If you’re not clued into a little known fact yet about cable provider modems and gateways let me clue you in now. Cable companies like Comcast, Time Warner, Cox and Charter don’t exactly provide you with the most reliable hardware. The cable provider is there to make money and give out as little as possible in the name of maximizing their service for everyone. The truth is, the provider’s modem, gateways and routers just won’t perform as well as something like the Linksys CM3024. Read on below to find out why the Linksys Cm3024 cable modem is one of our Top Picks of 2016 or take a look at this guide for an up to date comparison of the best cable modems.
Cable (DOCSIS) Standards:
- DOCSIS 1.1 Certified
- DOCSIS 2.0 Certified
- DOCSIS 3.0 Certified
- IPv6 support (Internet Protocol Version 6)
- 1x Gigabit Ethernet
Maximum Line Rate:
- Up to 960Mbps Download, Up to 240 Mbps Upload
- Power, DS (Downstream), US (Upstream), Status, Link
- 12V 2A
- Cable: F-type female 75 ohm
- Warranty and Support:
- 1-year limited warranty
- 90-day complimentary assisted technical support
Okay, so it’s a modem. How much of a design should I be expecting? Some hardware makers these days are realizing the importance of exterior aesthetic design. The D-Link AC3200 is evidence of that. While D-Link’s crazy designs aren’t everyone’s cup of tea, they are refreshing compared to the basic black box of the Linksys CM3024. That being said, the CM3024 isn’t ugly, it’s just basic looking, and that is okay.
On the front of the unit you have five LED lights indicating power, receive, send, status and Ethernet. Around the back you’ll find the reset button, power connection, internet port and cable connection. The sides and top of the unit are vented very well giving copious amount of cooling to the modem. It’s all very basic and with very little bells and whistles, but the Linksys CM3024 works like a beast.
Ease of Use
Setup is dead simple with very little to do. The hardest part of the process just might be registering the device with your cable provider. I use Comcast, and before I could go online I had to follow the registration process Comcast has setup for hardware. The process isn’t difficult and should take 10 minutes or less if you don’t run into any snags. I’m not certain about Time Warner, Cox, Charter or any other providers. Once you have the cable connection in and your Ethernet cable plugged into the Linksys CM3024 and your router, you’re set.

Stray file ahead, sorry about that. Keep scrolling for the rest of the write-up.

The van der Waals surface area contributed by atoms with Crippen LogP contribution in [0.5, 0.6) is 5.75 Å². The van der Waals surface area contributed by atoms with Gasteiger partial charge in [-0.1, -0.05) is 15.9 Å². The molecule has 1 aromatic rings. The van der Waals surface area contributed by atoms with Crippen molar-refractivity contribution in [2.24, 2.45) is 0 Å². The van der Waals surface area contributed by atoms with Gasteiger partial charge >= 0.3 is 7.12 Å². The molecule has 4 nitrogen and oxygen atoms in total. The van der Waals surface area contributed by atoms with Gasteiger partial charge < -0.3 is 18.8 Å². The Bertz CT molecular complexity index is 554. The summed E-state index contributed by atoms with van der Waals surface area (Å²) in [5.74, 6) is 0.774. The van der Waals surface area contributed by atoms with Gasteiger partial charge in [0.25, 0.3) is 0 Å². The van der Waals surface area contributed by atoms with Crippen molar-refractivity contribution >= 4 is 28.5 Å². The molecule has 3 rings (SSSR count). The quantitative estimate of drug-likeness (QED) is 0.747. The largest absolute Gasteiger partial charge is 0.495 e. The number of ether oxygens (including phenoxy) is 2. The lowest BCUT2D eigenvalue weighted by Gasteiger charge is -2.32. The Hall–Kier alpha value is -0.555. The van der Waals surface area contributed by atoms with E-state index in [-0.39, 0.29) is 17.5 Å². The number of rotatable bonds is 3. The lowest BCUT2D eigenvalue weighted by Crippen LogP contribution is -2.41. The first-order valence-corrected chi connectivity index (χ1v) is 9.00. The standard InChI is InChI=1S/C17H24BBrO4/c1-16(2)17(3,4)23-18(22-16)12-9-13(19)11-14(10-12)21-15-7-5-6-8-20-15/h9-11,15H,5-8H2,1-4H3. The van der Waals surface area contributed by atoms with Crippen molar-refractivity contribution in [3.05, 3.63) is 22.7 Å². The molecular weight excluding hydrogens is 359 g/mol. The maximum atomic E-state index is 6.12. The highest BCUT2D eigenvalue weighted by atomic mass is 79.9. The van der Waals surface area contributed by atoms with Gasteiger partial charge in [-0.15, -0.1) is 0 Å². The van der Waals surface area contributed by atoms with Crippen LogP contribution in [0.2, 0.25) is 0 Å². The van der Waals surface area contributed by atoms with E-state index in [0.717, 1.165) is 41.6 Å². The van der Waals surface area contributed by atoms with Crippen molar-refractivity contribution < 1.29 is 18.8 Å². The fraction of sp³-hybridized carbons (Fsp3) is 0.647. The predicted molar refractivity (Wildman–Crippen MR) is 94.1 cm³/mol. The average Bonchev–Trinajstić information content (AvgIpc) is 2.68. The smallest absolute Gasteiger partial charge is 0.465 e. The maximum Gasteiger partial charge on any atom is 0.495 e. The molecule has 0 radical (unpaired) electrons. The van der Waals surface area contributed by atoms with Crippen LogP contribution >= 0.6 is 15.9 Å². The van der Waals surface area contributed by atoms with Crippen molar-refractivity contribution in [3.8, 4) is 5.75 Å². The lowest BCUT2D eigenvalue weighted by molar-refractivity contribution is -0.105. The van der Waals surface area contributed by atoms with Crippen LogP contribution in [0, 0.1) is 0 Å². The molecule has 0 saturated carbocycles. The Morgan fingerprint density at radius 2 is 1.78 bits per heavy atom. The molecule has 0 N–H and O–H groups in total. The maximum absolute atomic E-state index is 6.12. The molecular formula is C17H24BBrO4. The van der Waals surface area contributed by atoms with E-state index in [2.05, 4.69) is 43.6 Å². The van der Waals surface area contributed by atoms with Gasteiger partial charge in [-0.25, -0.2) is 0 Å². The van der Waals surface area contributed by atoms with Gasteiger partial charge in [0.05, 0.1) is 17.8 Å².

Another plus is there’s no software to deal with…it’s just plug and play. The Linksys CM3024 is DOCSIS 3.0 which supports up to 960 Mbps which is much more than the average user currently has. Hardcore techies might scoff at this modem and tell you to wait for a DOCSIS 3.1 version which will support Gigabit internet, and you very well could. But first ask yourself if you’re going to see Gigabit internet anytime soon and what the cost is for that service.
Yes, the Linksys CM3024 doesn’t make sense for you if you’re planning on plunking down the scratch for Gigabit internet. But if you’re still on economy or even extreme/ultimate performance, the CM3024 is going to be a solid buy for you. The gateway Comcast had us set up on was holding back the network capabilities and bringing my wireless router speeds down to excruciating levels. Once I replaced it with the CM3024 I noticed my speeds increase back to where they should be. Like I said before, there’s nothing hard about using this cable modem. Dealing with your cable provider may be the most difficult part.
Unfortunately I’m not in an area in which I could take full advantage of the DOCSIS 3.0 speeds of 960 Mbps but I was able to pull speeds of over 100 Mbps (wired) regularly. If your internet plan is 100 Mbps you should theoretically see modem speeds of up to 343 Mbps. If you’re lucky enough to afford or have access to internet plans of up to 300 Mbps then this baby should max out at 960 Mbps. As I said, I was able to attain over 100 Mbps while paying for a 75 Mbps internet plan. Even running through my D-Link router and using the Linksys AC1200 USB Wi-Fi adapter saw speeds of over 80 Mbps.
It’s important to note that these advertised DOCSIS speeds aren’t always attainable. Speeds are highly dependent not only on your hardware but also the hardware the source has. For a more in depth of DOCSIS and internet speeds check out OOKLA’s write up which explains it fairly well without hurting your brain. Comcast does offer 300 Mbps internet in my area but I haven’t found that I needed it and I’m cheap. I have found that using your own modem and router will almost always give you a bit better speeds than what you’re paying for. I’ve also found that using the providers hardware almost always gives you slower speeds than what you’re paying for.
$129.99 may seem pricey, but weigh that against what you pay to lease your provider’s modem/gateway. You could possibly have this paid off in a year compared to always paying for the provider’s hardware. This is going to save you money in the long run as well as give you better performance.
This is a solid buy to boost your internet performance in your home and highly recommended. You may want to wait for the DOCSIS 3.1 version if you plan on getting internet speeds faster than 960 Mbps. You should also note that if you’re currently using a gateway from your provider, you’ll need your own router to make the Linksys CM3024 work wirelessly. But seriously, using your own modem/router setup not only saves you money in the long run. It will increase your speeds and performance.Purchase from Amazon
*We were sent a review sample of the Linksys CM3024 modem for the purposes of this review.
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